“There is something really wonderful about how the industry is made up of so many free-thinking, creative and friendly people,” Bowles said. “I don’t think any other industry can boast such a great bunch of people who work hard yet play hard and are usually smiling.”

Zach Smith expressed similar sentiments when discussing why he entered the industry. Smith —brand ambassador for Maia Toys, where his mother, Lisa Hanna, is president of sales — got his first real industry experience in 2018.

“I was brought into the industry with basically no prior knowledge,” Smith said. “I was brought in to work on Maia Toys’ marketing, as well as the creative side of the company. I was so nervous and excited to attend my first trade show, but I remember thinking how nice everyone in the industry was.”

Kathryn Guy didn't originally expect to follow her parents into the pleasure industry.

“I was actually pursuing a career in music for most of my early 20s. However, that doesn’t pay super well, so I always had some sort of role in the business,” Guy remembered. “I was a sales associate, then a manager, then a lingerie buyer, then up to my current job of buyer/owner of our distribution center.”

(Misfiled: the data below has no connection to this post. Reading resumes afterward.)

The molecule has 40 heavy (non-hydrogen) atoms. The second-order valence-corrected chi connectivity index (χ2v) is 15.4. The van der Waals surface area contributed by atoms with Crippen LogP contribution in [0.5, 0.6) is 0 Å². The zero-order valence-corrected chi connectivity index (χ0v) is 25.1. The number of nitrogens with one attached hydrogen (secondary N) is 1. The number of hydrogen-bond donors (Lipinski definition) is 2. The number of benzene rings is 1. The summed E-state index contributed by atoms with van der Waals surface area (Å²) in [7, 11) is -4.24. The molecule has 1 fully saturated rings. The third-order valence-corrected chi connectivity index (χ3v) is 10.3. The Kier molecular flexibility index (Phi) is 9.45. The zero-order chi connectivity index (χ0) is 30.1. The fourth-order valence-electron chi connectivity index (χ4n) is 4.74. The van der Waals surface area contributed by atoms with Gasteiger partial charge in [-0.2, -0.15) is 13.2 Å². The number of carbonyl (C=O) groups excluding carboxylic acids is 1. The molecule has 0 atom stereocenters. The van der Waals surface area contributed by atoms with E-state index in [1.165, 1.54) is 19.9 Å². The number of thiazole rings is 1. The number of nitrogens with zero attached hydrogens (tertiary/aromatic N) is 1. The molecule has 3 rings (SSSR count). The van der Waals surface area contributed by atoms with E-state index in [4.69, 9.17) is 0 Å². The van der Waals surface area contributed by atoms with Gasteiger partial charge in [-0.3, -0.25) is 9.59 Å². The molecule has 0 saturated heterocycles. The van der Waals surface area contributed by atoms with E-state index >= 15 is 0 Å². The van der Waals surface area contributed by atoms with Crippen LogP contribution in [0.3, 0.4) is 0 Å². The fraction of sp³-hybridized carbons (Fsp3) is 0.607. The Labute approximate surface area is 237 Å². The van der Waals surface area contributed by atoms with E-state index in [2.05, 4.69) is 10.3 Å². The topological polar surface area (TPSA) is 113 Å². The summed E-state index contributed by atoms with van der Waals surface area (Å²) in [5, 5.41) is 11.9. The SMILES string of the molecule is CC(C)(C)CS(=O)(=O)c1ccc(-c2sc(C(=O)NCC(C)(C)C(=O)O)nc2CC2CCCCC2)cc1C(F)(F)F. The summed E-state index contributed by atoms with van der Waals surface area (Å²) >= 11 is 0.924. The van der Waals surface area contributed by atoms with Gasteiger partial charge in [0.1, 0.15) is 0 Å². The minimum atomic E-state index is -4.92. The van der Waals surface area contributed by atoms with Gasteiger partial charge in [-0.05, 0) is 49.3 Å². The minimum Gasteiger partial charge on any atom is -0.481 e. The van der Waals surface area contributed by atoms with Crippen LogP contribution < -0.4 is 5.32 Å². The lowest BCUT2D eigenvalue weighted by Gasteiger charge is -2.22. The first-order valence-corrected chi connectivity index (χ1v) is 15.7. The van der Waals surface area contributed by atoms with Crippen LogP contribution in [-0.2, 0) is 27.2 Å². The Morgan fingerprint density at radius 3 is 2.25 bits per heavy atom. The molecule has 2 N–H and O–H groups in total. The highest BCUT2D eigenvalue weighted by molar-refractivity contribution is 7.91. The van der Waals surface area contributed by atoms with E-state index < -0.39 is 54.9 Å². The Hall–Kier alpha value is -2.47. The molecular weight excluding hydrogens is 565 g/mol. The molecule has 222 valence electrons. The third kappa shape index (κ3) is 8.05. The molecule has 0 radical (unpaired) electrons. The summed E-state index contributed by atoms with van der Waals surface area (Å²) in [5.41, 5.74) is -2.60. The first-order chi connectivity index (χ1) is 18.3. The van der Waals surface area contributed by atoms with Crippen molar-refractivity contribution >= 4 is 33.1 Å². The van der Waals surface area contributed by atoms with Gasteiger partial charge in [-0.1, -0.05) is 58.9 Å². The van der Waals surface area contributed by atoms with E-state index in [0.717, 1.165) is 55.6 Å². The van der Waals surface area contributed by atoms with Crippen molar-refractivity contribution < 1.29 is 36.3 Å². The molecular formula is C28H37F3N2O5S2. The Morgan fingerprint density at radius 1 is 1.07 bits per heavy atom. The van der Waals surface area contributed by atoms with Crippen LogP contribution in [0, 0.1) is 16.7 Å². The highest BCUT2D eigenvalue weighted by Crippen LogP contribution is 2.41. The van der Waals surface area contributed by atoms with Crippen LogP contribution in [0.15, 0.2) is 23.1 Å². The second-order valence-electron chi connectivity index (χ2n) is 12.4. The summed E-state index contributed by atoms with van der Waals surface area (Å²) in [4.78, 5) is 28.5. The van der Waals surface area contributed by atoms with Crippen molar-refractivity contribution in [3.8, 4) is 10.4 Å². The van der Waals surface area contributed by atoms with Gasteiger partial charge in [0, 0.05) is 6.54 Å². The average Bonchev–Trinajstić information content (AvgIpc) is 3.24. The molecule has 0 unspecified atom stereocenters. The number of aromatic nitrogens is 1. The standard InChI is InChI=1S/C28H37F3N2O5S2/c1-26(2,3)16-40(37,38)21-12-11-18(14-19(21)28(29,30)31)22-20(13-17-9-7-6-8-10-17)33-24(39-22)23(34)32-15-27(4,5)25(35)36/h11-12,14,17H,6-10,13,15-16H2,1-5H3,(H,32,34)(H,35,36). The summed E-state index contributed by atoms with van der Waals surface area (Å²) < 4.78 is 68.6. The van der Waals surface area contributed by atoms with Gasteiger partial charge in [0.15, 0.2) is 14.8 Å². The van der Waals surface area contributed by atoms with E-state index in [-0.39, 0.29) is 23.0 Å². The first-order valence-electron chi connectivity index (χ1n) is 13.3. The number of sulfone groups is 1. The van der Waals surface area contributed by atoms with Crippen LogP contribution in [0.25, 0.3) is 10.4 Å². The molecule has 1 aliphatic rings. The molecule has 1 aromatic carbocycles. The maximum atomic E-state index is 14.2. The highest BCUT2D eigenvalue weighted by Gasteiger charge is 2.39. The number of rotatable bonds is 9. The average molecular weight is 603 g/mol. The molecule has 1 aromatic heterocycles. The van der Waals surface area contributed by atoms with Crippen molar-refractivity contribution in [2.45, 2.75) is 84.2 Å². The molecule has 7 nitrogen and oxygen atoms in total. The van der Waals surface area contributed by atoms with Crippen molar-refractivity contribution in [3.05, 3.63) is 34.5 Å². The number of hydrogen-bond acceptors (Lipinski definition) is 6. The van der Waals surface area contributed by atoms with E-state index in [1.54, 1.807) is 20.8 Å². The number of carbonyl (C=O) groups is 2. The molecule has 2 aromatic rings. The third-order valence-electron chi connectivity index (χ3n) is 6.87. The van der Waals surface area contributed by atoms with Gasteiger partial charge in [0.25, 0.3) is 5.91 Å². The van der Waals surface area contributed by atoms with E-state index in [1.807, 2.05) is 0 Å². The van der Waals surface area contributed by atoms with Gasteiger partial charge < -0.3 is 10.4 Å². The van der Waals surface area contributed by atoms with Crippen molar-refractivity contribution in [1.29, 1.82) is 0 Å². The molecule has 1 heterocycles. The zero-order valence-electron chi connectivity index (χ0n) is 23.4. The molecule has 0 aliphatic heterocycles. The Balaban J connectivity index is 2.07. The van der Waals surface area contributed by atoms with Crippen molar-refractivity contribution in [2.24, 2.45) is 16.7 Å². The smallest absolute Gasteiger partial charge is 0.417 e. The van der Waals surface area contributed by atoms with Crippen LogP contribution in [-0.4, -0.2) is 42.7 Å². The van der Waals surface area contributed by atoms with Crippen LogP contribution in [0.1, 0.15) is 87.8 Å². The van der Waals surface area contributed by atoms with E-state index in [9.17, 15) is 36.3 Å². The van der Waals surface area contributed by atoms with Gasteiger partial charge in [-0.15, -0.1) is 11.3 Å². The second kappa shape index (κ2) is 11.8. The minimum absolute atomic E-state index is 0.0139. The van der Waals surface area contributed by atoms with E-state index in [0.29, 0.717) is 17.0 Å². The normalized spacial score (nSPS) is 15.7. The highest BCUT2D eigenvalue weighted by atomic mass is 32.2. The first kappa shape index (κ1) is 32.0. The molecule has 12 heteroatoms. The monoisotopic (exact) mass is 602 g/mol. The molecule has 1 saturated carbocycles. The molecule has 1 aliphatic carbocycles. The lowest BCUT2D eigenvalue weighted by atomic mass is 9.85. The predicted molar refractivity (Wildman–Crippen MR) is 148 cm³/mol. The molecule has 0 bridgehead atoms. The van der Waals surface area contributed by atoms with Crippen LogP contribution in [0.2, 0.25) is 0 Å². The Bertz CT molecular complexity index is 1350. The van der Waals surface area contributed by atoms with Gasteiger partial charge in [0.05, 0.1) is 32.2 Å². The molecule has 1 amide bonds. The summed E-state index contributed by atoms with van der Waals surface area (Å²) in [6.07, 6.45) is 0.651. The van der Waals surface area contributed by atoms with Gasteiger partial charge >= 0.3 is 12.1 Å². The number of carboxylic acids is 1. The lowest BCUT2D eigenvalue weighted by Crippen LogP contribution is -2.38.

Eventually Guy realized she enjoyed working with her parents more than working in music.

“I made the commitment to work full-time here a few years ago when I realized I was having a lot more fun doing this job and that there was a lot more potential for growth,” she shared. “Between teaching music to bratty kids and buying dildos all day, I kind of prefer the dildos.”

Building and Working With Family

While Guy and others started out by working for their parents, many other companies have become family businesses because the owners recruited relatives or decided to start their business as a family from the get-go.

Raising funds to create a business is tough, but for people launching a new company, it can be equally difficult to hire good employees. Julieta Chiara, CEO of Chiara Collective, touched upon this when discussing how she built her company off the success of her sex blog and social media. Chiara knew that she had a solid business idea, but soon realized that she would need help.

“As I started taking on my first clients, it became clear I couldn’t do it all on my own,” She shared. “I needed help.”